Imagine a suboptimal design in which:
- A BGP route reflector also servers as an AS edge (PE) router1;
- You want to use next-hop-self on AS edge routers.
Being exposed to Cisco IOS for decades, I considered that to be a no-brainer. After all, section 10 of RFC 4456 is pretty specific:
In addition, when a RR reflects a route, it SHOULD NOT modify the following path attributes: NEXT_HOP, AS_PATH, LOCAL_PREF, and MED.
The behavior is easy to reproduce in a 4-router lab with the following BGP topology:
I configured BGP on RR the way I would have done it on Cisco IOS:
router bgp 65000 router-id 10.0.0.1 bgp cluster-id 10.0.0.1 bgp advertise-inactive neighbor 10.0.0.2 remote-as 65000 neighbor 10.0.0.2 next-hop-self neighbor 10.0.0.2 update-source Loopback0 neighbor 10.0.0.2 description e1 neighbor 10.0.0.2 route-reflector-client neighbor 10.0.0.2 send-community standard extended neighbor 10.0.0.3 remote-as 65000 neighbor 10.0.0.3 next-hop-self neighbor 10.0.0.3 update-source Loopback0 neighbor 10.0.0.3 description e2 neighbor 10.0.0.3 route-reflector-client neighbor 10.0.0.3 send-community standard extended neighbor 10.1.0.10 remote-as 65100 neighbor 10.1.0.10 description x1 neighbor 10.1.0.10 send-community standard ! address-family ipv4 neighbor 10.0.0.2 activate neighbor 10.0.0.3 activate neighbor 10.1.0.10 activate
The only difference I noticed when comparing Arista EOS configuration with Cisco IOS one was the need to specify route-reflector-client and next-hop-self per-neighbor and not within an address family. That might be a good choice: it makes little sense to have some neighbors as RR clients in one address family but not in another one, and having attributes specified per neighbor not per-AF-per-neighbor ensures you’re not making stupid mistakes.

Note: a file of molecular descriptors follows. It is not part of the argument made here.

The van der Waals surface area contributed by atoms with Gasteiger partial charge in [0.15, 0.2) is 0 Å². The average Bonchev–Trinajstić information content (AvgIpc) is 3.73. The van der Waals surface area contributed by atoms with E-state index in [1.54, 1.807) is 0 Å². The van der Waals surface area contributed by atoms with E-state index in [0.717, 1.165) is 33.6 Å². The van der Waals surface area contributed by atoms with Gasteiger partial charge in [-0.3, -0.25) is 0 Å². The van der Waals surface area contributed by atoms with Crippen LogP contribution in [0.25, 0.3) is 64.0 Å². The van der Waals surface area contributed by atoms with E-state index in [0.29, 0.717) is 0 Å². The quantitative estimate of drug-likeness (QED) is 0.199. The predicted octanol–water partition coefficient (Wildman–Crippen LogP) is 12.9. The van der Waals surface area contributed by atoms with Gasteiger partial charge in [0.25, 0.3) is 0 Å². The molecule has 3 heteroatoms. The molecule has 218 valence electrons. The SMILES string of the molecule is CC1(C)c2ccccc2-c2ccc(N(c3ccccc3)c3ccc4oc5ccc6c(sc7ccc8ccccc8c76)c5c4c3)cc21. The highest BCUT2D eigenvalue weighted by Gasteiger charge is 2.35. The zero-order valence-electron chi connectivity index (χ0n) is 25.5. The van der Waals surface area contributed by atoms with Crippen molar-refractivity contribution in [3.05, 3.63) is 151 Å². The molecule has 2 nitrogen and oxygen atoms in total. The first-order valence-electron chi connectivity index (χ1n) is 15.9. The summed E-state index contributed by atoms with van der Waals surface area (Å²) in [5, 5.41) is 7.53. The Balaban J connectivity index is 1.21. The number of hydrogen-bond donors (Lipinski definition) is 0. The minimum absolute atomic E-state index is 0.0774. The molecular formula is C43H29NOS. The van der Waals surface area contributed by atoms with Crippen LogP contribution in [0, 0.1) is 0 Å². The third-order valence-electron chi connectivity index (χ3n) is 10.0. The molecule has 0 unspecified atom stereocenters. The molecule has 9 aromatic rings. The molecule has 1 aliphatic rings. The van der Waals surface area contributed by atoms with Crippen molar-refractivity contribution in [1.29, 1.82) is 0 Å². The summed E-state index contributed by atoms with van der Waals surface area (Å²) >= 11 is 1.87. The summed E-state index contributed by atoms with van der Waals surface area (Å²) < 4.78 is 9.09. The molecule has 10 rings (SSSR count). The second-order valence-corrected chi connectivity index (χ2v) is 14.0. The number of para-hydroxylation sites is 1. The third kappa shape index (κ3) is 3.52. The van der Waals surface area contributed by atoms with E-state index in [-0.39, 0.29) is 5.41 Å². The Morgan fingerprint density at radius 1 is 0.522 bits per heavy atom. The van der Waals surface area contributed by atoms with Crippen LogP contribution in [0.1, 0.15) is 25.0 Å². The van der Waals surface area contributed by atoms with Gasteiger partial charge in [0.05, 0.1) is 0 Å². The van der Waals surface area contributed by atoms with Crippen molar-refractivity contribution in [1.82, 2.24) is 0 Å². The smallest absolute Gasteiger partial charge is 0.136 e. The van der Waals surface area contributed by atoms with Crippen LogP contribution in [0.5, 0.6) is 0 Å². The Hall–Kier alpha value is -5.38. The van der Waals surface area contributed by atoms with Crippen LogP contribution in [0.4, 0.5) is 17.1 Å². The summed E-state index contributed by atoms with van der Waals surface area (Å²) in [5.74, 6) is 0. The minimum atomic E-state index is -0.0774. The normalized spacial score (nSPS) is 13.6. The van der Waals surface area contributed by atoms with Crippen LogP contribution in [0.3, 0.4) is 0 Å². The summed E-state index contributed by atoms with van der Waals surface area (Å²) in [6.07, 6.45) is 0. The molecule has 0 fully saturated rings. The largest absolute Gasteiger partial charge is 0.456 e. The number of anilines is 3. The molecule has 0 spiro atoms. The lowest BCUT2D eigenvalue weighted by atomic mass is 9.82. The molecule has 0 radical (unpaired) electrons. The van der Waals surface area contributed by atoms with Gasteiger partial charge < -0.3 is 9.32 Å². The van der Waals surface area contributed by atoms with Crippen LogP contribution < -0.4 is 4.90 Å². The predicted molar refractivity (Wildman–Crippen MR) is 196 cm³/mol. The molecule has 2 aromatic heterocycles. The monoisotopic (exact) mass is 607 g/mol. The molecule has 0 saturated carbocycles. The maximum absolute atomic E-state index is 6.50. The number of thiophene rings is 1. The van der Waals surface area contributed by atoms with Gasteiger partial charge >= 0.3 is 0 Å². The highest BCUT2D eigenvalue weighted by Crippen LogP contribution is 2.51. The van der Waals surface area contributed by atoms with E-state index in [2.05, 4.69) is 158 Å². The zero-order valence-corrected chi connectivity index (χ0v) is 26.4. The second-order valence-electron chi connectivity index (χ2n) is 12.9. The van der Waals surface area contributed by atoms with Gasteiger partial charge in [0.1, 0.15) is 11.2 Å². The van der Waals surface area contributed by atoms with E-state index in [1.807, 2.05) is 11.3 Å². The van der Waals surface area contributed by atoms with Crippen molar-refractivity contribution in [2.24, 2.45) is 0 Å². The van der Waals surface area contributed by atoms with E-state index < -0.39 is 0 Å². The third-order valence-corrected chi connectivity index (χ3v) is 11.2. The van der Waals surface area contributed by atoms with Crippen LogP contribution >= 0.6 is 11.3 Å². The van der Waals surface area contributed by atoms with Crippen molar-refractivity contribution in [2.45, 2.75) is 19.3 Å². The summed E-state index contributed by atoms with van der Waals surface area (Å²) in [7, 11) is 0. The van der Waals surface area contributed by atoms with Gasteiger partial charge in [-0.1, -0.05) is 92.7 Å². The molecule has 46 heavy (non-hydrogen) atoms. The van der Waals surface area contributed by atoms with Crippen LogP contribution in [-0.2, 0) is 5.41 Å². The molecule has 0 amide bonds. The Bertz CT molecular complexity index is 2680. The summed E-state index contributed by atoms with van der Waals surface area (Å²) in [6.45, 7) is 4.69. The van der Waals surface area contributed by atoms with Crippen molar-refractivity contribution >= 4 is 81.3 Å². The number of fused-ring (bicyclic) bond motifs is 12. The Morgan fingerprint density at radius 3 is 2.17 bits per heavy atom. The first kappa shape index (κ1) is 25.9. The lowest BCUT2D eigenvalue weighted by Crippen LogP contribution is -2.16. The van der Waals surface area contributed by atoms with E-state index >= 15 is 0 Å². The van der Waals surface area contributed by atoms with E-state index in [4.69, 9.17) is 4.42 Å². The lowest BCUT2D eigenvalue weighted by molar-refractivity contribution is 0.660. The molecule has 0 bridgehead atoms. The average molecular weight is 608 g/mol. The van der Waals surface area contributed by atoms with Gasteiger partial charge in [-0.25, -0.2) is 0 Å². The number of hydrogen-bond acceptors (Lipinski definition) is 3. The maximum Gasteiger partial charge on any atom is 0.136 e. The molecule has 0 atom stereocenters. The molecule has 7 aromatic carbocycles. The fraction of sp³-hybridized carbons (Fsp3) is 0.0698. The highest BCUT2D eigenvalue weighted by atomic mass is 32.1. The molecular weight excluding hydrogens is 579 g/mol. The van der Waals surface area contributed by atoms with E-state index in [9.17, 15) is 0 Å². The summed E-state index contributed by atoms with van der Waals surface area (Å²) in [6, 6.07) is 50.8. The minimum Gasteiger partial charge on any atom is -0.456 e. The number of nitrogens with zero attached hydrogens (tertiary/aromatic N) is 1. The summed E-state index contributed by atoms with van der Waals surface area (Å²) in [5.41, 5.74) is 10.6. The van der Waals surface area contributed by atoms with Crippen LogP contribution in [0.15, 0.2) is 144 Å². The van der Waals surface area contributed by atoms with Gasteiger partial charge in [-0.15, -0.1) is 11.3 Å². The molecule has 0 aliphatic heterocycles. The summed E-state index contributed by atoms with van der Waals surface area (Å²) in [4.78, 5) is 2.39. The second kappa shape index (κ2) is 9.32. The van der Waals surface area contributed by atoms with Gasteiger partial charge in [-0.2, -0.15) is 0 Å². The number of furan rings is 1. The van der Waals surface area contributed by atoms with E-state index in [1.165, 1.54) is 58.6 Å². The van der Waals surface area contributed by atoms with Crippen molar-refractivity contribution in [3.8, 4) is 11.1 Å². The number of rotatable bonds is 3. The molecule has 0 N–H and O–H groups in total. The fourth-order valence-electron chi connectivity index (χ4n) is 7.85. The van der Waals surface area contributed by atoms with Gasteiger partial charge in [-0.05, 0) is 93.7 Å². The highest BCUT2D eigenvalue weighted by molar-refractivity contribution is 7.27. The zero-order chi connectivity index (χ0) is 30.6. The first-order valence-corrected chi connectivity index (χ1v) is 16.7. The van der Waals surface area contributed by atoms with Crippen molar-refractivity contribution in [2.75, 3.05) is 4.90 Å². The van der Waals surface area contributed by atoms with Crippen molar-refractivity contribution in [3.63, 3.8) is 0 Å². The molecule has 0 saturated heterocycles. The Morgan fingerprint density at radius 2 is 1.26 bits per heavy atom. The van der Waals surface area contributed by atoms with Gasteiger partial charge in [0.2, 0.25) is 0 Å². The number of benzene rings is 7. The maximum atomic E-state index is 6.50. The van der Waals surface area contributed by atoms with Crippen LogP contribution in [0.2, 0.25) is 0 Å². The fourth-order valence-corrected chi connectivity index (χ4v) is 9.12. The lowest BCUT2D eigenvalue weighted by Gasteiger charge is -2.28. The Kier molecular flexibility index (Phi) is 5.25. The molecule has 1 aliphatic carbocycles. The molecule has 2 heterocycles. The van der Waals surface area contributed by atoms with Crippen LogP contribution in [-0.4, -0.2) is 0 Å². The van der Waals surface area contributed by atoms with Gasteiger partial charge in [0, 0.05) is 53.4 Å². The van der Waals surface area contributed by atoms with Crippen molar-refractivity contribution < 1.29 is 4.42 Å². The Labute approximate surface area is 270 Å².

The BGP table on E1 was a shocker: prefix 10.0.0.3/32 (reflected route from E2) has RR as the next hop. The originator-id is set to 10.0.0.3, proving the route was originated by E2, but the next-hop is set to cluster-id (10.0.0.1), proving the next hop was changed by RR when reflecting the route.
e1#sh ip bgp | begin Network Network Next Hop Metric AIGP LocPref Weight Path * > 10.0.0.1/32 10.0.0.1 0 - 100 0 i * > 10.0.0.2/32 - - - - 0 i * > 10.0.0.3/32 10.0.0.1 0 - 100 0 i Or-ID: 10.0.0.3 C-LST: 10.0.0.1 * > 10.0.0.4/32 10.0.0.1 0 - 100 0 65100 i
I almost made a perfect mess creating a route map to change next hops on external BGP routes (but not on internal ones) when I noticed the nerd knob I needed to get Arista EOS behavior more in line with the recommendation of RFC 4456: bgp route-reflector preserve-attributes. All of a sudden, the BGP table changed to what I expected to see:
e1#sh ip bgp | begin Network Network Next Hop Metric AIGP LocPref Weight Path * > 10.0.0.1/32 10.0.0.1 0 - 100 0 i * > 10.0.0.2/32 - - - - 0 i * > 10.0.0.3/32 10.0.0.3 0 - 100 0 i Or-ID: 10.0.0.3 C-LST: 10.0.0.1 * > 10.0.0.4/32 10.0.0.1 0 - 100 0 65100 i
Reproducibility Is the Key
Alternatively, you can use netlab to set up the lab:
- Install netlab and your preferred lab environment
- Copy topology.yml file into an empty directory
- Execute netlab up
You can specify virtualization provider or default device type with netlab up, making it easy to test the route reflector behavior on a dozen devices supported by netlab.
Because you ran out of budget, or because you forgot you needed a route reflector in your BGP network, and then randomly chose one of the routers to do that. ↩︎
Some Assembly Required: you’ll have to install Docker, containerlab and Arista EOS container on a Linux host. ↩︎